Three important reasons why ‘ethical’ exclusions might not be right for your investments

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Personal Investments team

03 Oct 2019

It’s not going to come as a surprise that this summer was one of the hottest the world has ever seen and, understandably, that climate change is widely viewed as the biggest international threat.

People are taking action in all areas of their lives – using less plastic packaging, school walk-outs in protest, re-examining where the money in their pension funds and ISAs is going. And many feel that when it comes to putting their beliefs into investment practice, this means excluding certain ‘unethical’ sectors like oil or tobacco. But what does this actually mean for your potential returns? We asked our fund managers to look at what happens when you completely get rid of whole sectors.

 

 

You could lose your seat at the table

Owning any company’s stock gives you the right to have a say over how it is being run when there is a shareholder vote. By investing through a fund, you’re pooling your money with potentially thousands of other investors, making it impossible for a company to ignore us – something they could easily do if we weren’t investors at all. Take the case of massive British energy company BP – this summer it brought a vote on how its business strategy aligns with efforts to tackle climate change. This came after serious pressure from its investors such as us and HSBC. It doesn’t have to be a large amount but keeping even the smallest exposure rather than none means we can all change these companies for the better. As our friends over at This Is Money say, if you want to change the world, buy a company’s shares and tell them what to do.

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You could miss out on the renewable leaders of the future

The fact that the world doesn’t need as much oil as before hasn’t escaped the oil companies either. BP’s annual energy forecast predicts that renewable energy will be the world’s main power source by 2040. The most forward thinking among this sector are investing millions into the development of renewable energy so that they will still have a place in the future – from ‘big oil’ to ‘big energy’. The case for such a radical strategic rethink for all these companies is growing and excluding the sector entirely might mean inadvertently cutting off the supply of investment into the renewable solution.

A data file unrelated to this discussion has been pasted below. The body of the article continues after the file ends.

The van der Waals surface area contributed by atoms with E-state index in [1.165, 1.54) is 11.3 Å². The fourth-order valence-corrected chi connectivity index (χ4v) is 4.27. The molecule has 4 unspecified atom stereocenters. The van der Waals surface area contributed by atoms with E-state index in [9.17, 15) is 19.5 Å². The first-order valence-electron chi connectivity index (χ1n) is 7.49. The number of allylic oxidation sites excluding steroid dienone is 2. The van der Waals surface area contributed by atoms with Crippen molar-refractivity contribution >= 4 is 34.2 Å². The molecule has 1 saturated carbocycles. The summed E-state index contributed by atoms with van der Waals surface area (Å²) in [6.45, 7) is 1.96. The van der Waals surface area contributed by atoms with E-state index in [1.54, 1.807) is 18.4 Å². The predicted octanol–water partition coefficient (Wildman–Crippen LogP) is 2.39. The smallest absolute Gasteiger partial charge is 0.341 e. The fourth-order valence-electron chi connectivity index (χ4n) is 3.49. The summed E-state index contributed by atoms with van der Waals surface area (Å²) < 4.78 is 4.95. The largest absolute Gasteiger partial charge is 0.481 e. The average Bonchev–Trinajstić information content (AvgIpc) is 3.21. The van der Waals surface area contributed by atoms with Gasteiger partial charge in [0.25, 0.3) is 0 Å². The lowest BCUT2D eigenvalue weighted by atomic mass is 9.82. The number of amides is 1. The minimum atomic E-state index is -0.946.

You could be more exposed to the banks and tech leaders

Investing in a traditional index fund tracker – one that follows a basket of stocks like the S&P 500 or the FTSE 250 – means that more of your money is invested in the biggest companies. In the mainstream index funds, these are most likely to be tech companies such as Apple and Microsoft, or financial companies like Barclays and HSBC. So when you take money out of oil and gas companies, it gets reallocated on that basis with the money largely going to the financial and technology companies. This could be good news when markets are strong as these sectors are among the best performing over recent years. But as always, past performance is not a guide to the future. Concentrating even further in financial and technology companies poses the risk of bigger loss should anything go wrong for these sectors.

Does this mean all exclusions are bad?

Ultimately, to exclude or not exclude is up to the beliefs of the investor – it’s not up to us to tell you what you believe! For instance, a healthcare charity might never want its money going to tobacco companies, no matter what returns that sector might deliver. It’s all about making a more informed decision about the reasons for exclusion and what that might mean for your investment returns or and the associat

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Risk warning

Please remember the value of your investment and any income from it may fall as well as rise and is not guaranteed. You may get back less than you invest . Tax rules for ISAs may change in the future and their tax advantages depend on your individual circumstances.

Please note the information, data and any references in this article were accurate at the time of writing. Please check the date of the content if you’re looking for up to date investment commentary or tax-year related information.